With each new budget impasse, it seems there’s a concerted effort to pass a law divesting ATC from the FAA to turn it over to a private Congressionally-chartered nonprofit corporation. Congressman Bill Shuster (D-PA), the powerful chairman of the House Transportation and Infrastructure Committee offered two bills, HR 4441 in 2016 and HR 2997 in 2017. Fortunately, neither bill came to a vote because there was insufficient support.
The driving force behind the effort was Airlines for America (A4A), a lobbying group of eight U.S. airlines and Air Canada. Politico, a political journalism company, reported that Shuster was dating Shelley Rubino, then a top lobbyist at A4A, and they were seen poolside in Miami with Nick Calio, A4A’s president.
User fees—separate but inevitably linked—were last proposed in 2016, but prohibited for GA in the 2017 bill. That and other GA sweeteners failed to sway opposition from over 200 aviation organizations. It doesn’t take a genius to guess what’ll happen to GA in an ATC system run by a committee of airlines.
Proponents saw a window of opportunity last June when the president called the air traffic system “an ancient, broken, antiquated, horrible system that doesn’t work.” That was news to pilots everywhere and a slap in the face of the people who work so hard to make ours the safest airspace in the world.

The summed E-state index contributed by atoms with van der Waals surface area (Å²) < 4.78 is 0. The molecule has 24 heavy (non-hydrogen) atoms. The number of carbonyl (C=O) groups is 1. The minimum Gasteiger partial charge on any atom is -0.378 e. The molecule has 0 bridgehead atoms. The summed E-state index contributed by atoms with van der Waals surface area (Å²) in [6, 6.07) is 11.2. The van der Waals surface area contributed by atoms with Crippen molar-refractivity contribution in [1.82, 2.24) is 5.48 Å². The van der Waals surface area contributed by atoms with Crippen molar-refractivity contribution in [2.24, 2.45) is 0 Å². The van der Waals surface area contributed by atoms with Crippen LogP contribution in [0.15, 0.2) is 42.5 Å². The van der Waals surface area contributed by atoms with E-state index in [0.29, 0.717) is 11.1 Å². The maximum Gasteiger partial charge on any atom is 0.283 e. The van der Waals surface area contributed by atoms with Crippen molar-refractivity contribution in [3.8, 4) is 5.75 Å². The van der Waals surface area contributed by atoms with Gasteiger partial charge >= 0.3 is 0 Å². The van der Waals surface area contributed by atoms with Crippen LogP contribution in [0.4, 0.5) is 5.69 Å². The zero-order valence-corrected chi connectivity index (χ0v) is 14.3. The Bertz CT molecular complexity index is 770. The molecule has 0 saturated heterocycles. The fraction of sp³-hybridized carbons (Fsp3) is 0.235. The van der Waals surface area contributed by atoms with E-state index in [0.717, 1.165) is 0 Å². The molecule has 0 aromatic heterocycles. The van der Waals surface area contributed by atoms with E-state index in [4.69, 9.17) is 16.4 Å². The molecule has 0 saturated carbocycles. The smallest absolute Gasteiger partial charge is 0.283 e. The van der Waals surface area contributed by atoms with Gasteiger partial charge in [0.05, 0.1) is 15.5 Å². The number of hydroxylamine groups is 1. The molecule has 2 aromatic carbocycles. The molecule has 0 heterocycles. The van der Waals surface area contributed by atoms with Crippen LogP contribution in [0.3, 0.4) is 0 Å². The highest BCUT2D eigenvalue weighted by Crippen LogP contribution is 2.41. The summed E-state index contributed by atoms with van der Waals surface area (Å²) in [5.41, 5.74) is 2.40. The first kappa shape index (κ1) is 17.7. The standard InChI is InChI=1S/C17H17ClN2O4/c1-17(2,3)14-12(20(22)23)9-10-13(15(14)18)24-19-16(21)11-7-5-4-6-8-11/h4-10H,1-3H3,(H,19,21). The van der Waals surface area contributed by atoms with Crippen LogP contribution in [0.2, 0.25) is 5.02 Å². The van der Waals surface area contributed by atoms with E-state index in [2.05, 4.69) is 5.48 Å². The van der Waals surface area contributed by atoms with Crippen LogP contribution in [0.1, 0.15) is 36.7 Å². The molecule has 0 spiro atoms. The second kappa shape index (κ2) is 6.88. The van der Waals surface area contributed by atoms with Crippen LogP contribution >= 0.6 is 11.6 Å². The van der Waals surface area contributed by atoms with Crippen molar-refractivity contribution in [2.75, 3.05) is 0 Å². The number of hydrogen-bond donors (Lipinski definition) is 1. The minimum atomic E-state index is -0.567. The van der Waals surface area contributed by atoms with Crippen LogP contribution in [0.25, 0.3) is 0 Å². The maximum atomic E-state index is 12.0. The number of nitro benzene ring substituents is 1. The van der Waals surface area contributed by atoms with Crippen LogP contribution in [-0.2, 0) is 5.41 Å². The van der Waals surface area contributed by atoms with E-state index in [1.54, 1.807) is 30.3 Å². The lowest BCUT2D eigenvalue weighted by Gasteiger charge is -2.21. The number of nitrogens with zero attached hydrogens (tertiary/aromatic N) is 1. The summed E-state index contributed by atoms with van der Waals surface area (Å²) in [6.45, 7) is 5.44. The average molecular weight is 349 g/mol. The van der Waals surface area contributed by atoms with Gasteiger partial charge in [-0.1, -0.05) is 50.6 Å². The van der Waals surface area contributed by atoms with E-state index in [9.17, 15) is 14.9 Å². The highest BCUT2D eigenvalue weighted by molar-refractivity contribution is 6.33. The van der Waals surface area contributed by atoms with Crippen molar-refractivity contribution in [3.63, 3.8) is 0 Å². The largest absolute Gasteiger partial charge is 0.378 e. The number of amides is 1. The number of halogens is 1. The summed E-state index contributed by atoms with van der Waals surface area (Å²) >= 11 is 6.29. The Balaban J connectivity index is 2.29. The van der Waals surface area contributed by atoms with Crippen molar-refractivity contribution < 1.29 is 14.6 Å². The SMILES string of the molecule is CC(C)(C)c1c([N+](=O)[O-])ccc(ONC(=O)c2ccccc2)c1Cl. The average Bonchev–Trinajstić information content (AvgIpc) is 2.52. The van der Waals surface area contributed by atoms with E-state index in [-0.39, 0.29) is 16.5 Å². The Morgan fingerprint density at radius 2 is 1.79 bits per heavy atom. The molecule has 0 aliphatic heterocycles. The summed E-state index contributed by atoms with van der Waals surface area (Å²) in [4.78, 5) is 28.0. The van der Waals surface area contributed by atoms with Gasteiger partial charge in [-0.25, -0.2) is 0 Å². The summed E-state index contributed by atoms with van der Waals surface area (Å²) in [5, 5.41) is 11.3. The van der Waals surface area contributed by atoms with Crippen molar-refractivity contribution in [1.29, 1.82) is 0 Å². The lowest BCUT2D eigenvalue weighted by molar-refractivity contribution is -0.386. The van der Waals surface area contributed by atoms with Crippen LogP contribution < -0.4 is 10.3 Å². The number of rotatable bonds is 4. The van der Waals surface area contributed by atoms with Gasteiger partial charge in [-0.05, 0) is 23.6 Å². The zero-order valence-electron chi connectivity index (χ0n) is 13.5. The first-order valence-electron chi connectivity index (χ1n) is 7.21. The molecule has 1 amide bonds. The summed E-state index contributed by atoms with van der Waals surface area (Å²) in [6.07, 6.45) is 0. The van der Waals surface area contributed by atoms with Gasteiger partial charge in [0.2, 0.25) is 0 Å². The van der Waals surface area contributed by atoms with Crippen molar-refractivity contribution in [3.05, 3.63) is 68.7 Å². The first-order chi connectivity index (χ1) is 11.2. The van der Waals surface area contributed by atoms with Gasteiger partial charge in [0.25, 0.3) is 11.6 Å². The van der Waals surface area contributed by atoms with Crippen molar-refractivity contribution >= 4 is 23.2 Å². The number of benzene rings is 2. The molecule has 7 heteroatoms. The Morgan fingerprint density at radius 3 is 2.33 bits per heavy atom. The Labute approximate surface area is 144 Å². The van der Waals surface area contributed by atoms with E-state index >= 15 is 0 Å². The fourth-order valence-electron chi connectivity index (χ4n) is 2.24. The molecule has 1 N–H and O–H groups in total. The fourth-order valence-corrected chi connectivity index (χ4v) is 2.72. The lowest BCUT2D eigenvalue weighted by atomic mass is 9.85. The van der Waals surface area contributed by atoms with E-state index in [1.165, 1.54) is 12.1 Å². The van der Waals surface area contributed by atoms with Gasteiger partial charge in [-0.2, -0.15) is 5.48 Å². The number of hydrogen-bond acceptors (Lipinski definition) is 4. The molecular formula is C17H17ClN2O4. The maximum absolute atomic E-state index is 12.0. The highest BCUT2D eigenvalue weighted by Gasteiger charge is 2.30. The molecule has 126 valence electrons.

The article on page 16 was based on the statements of the most objective, well-versed and respected experts we could find. Nonetheless, we found fudged numbers, misleading statements and disinformation everywhere.
One giant red herring was the president’s claim that ATC is obsolete in part because “controllers must use slips of paper to track our thousands and thousands of planes that are up in the air.” Congressman Shuster waved a bunch of flight strips to make his “point.”
The president’s statement contained a grain of truth and a lot of heresy. True, with today’s paper strips, tower controllers must physically hand a flight progress strip from controller to controller, whereas an electronic version is distributed automatically. His statement is incorrect and inflated because flight strips are used by towers to manage surface operations, not “track thousands of planes that are up in the air.”
Even if the House passed a privatization bill, it would likely fail in the Senate. The Senate Appropriations Committee rejected privatization in the fiscal 2018 budget. The bill would ban the use of funding “to plan, design, or implement the privatization of the air traffic organization functions.”
The Committee refuted the president’s claim that the previous administration “didn’t know what the hell they were doing.” They noted that “the FAA is continuing to upgrade the system and that airspace improvements have already provided $2.7 billion in savings, a number that is projected to increase to $160 billion, at a cost of $35 billion.”
Yet still the specter of privatization and user fees is our sword of Damocles.